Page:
Basic Radar Operation

http://www.netspace.net.au/~smack/traffic/mvradar.html accessed on 5 March 2003

Radar operates on a “saturation effect” principal. Huh? Basically… like a flashlight. Turn a flashlight on in a room. Radar is a flashlight that projects a type of light which is not visible to the human eye. Just like a “normal” flashlight, the radar illuminates everything it is pointed at. And, just like a flashlight, it can not generally penetrate solid objects. These objects will reflect the light back to the radar unit, as well as in other directions. This is also how you see… the objects you see are really just the reflections of the various wavelengths off the object.

But wait!

How does THAT equate to speed and YOUR speed? Well, moving objects cause the frequency of the transmitted beam to be “bent”. It changes in frequency. If the original frequency is known, then the frequency returned from a stationary object should be the same. But, if the object is moving, the frequency will change based precisely on the speed of the object’s motion. The faster the motion relative to the radar source, the more the frequency is changed. Measure this change and you can calculate (or rather a chip in the radar gun does) the speed of the object reflecting the radar beams. But… there is one “minor” detail… the object could be moving towards the unit… or away. There is no way to tell which. Um… another slight detail. Just like shining a flashlight in a room… What happens to all those reflections? And what about the size, shape, and color of the object? Oops….

That’s right!!! There are reflected beams.. bouncing everywhere.

Those reflected beams are supposed to be “ignored”. Only the strongest reflection is the reflection which is supposed to register in the radar reading. But, doesn’t a large object have more reflections… and thus a stronger signal… than a smaller object? YES! So, a small, fast moving car might be ignored if a larger, slower moving truck is nearby. Thus, the idea of some newer units to measure TWO signals. One being the strongest return signal… and the other the signal with the highest frequency shift… the fastest signal. They should be the same as the object generating the faster signal gets closer to the radar unit… if so… that’s a speeding object. If not, it could be a stray signal… a different object… or random error. Who knows?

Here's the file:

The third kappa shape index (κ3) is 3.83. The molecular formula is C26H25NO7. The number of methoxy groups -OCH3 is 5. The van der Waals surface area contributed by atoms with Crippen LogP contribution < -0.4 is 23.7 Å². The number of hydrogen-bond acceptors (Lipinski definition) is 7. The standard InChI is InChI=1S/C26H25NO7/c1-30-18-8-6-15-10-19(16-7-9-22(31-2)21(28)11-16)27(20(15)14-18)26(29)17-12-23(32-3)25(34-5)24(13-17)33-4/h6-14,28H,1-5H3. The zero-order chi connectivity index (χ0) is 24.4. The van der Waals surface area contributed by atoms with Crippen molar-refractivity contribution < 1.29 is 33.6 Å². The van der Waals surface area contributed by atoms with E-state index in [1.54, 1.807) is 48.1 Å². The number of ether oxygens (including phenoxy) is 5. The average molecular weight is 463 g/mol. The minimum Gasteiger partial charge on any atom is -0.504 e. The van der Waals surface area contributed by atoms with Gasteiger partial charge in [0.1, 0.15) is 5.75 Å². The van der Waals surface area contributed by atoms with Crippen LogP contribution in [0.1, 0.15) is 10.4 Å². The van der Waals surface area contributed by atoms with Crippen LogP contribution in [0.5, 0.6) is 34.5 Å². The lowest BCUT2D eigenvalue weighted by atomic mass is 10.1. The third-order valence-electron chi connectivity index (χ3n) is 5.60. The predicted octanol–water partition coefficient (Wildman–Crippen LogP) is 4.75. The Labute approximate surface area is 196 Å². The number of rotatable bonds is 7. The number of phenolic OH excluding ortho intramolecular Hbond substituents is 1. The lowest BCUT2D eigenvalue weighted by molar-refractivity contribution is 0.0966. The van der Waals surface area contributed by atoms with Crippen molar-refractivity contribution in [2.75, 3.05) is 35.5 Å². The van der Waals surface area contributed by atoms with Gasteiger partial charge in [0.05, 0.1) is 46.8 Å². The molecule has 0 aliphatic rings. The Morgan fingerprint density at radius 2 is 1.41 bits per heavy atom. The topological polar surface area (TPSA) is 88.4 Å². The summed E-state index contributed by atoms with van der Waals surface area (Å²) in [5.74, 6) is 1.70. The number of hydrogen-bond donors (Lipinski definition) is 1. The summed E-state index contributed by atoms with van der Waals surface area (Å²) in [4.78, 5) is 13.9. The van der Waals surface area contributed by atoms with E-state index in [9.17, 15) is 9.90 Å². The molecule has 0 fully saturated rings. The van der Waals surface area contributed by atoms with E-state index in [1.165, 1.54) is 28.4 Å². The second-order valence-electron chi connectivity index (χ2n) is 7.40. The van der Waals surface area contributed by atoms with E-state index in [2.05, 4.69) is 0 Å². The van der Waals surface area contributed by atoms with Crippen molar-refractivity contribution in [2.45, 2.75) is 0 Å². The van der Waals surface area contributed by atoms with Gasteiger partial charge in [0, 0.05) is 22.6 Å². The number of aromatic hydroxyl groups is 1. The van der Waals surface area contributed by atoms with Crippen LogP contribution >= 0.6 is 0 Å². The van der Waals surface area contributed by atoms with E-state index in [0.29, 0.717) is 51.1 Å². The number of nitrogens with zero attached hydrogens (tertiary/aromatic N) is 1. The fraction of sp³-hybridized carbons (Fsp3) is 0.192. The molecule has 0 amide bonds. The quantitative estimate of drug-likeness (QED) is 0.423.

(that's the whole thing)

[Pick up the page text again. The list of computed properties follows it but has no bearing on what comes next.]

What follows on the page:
And there is yet one more important detail….

Just like shining a flashlight into a room… What happens if there is already something else shining light around? Um… Uh… Oh… Eeee… Ooh… Well, the idea is that the frequency of the radar is within a specific “band”. A “color”, if you will. If a different “shade”, or frequency is in the area, the radar unit simply ignores it. Much like the difference between the color red and green. The radar can only see a specific range of frequencies… it’s radar band (like a color). It should not be affected by the other frequencies.

Unless…

Those frequencies fall into its frequency band.. what then? Ideally, there isn’t anything nearby that can transmit frequencies within the band of a radar unit. But, many things do… cell phones, intrusion alarms, store door openers, garage door openers, neon signs, and many others… Then, hopefully… these items will generate a signal so strong… or so weak… that the radar unit will ignore them. Most of these different items broadcast signals ten times or more stronger than a radar gun. But… could they affect radar? Yes. What then?